Now he takes the black jacket lying on the bed and puts it on. He stares at himself in the mirror on the wall. While looking at his own eyes he says to himself: on that evening, my very first milonga, I was sitting in a corner watching all those couples dancing, I was listening to music filled with nostalgia and sadness, nevertheless I was surprised to see some couples smiling while dancing. They were not smiling at each other. They were smiling to themselves as if with their bodies they were articulating some kind of silent dialogue, as if the dancers knew each other for a long time. But then, when the music finished, they split and walked in different directions just like two perfect strangers. I was so surprised watching this, when suddenly the woman next to me asked me for a dance. Sorry, this is my first time here and I don’t know anything about tango. I said to her, but then she told me that she was going to teach me the very basic steps. So she took me to this other room where people were sitting chatting. There she told me to stand still with all my weight on one foot and that she was going to put her arms on my shoulders following my change of weight from one foot to the other. I remember that I blushed when she laid her hands over my shoulders. I’m pretty sure that she noticed it! Then, we laughed together to my terrible balance and coordination, and then she told me about some tango lessons that take place before every milonga in that same venue.
Ready already, he takes his keys from a table next to the main door, leaves the house and walks towards the car. He gets inside, turns the engine on, and drives to the milonga. He thinks about the people he would like to meet there, his favourite partners. He now knows something: that the fact that you’re a good dancer doesn’t imply that you will dance perfectly with everyone. Every partner is different, and every partner reacts differently to the same steps. Tango is a language. It’s a language to communicate through the body. As with every other language there are ambiguities, as well as misinterpretations. The sentence “yesterday I saw you with a telescope” potentially has more than one meaning, and the same happens on the dance floor. Tango is a language, and like with any language there is a sender, a receiver and a message, and the roles of the sender and the receiver change all the time during the dance. The leader must listen to his follower and vice versa. Together they build a connection, something that happens in any language. But here, it is a physical connection between two people rather than a verbal one. And like the elements of the periodic table, some dancers might bind and some others might not, and that doesn’t mean that one is good or bad at dancing.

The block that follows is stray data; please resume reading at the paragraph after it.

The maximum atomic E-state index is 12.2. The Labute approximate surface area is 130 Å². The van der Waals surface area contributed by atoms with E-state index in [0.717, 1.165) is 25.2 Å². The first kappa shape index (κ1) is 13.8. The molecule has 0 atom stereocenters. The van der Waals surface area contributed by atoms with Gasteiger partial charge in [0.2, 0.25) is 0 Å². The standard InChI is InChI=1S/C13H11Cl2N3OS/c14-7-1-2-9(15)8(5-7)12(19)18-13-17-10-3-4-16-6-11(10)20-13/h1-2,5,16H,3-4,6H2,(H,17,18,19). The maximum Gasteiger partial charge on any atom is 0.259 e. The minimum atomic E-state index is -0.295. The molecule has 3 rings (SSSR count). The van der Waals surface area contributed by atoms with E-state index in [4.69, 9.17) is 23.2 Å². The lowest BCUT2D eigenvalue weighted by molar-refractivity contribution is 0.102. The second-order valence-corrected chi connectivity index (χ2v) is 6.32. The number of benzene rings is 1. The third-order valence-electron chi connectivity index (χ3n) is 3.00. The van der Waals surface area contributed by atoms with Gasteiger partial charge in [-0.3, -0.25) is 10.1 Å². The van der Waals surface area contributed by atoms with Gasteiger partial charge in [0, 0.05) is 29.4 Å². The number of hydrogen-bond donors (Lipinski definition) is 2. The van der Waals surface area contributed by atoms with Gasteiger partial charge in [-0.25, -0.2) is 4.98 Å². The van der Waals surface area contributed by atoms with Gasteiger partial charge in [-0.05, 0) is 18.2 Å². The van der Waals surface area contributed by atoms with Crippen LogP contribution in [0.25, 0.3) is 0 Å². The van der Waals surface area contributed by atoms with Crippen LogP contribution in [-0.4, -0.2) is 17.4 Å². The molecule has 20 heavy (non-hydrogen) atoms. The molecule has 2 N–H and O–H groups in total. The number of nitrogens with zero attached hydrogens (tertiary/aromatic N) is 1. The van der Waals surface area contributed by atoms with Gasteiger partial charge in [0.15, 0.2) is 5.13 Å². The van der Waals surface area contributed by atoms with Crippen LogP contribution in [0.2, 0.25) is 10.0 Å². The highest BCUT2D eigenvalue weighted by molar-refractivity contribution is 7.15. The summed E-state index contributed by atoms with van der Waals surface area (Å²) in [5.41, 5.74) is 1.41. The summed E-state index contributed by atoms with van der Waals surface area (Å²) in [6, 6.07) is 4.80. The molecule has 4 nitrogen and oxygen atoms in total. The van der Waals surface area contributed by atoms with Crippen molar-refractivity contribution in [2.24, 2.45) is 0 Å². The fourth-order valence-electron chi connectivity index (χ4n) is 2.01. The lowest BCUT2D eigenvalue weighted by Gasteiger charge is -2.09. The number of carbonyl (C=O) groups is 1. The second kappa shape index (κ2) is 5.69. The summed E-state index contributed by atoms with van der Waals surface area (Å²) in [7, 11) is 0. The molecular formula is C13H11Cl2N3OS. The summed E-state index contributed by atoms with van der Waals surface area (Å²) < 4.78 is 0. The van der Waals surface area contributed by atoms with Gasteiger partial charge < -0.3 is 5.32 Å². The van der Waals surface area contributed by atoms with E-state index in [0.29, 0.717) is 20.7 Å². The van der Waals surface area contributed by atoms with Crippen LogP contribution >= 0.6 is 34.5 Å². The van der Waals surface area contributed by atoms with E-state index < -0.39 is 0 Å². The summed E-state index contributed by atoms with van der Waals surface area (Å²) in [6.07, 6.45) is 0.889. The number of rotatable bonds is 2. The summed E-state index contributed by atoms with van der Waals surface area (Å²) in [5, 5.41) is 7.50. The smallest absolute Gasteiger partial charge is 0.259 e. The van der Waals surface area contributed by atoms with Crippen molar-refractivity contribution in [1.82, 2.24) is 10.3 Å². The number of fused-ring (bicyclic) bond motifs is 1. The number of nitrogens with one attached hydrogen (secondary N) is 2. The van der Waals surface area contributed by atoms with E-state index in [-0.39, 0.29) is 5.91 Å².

Something similar he heard from Dandy Garcia when both met at the room where our guy was having his initiation to tango during that first milonga. Tango is an embrace in movement, he said. A dialogue between two people through their bodies. A dialogue guided by music, which has a somber quality of yearning… Of a passion that can never be fulfilled… Of a sweet sadness. Yes, of a sweet sadness, replied the woman who previously was teaching our guy the basic steps of tango and who was listening carefully to Dandy Garcia. Life is like tango: sad, sensual, sexy, violent and quiet, she added.
Okay, this is it. He arrives at the place and spends a few minutes trying to find a place where to park the car. In the meantime, he spots a few familiar faces entering the place. Some become aware of his presence and wave him hello. He smiles back. Suddenly, his mind formulates a question: could I be someone else’s favourite dancing partner?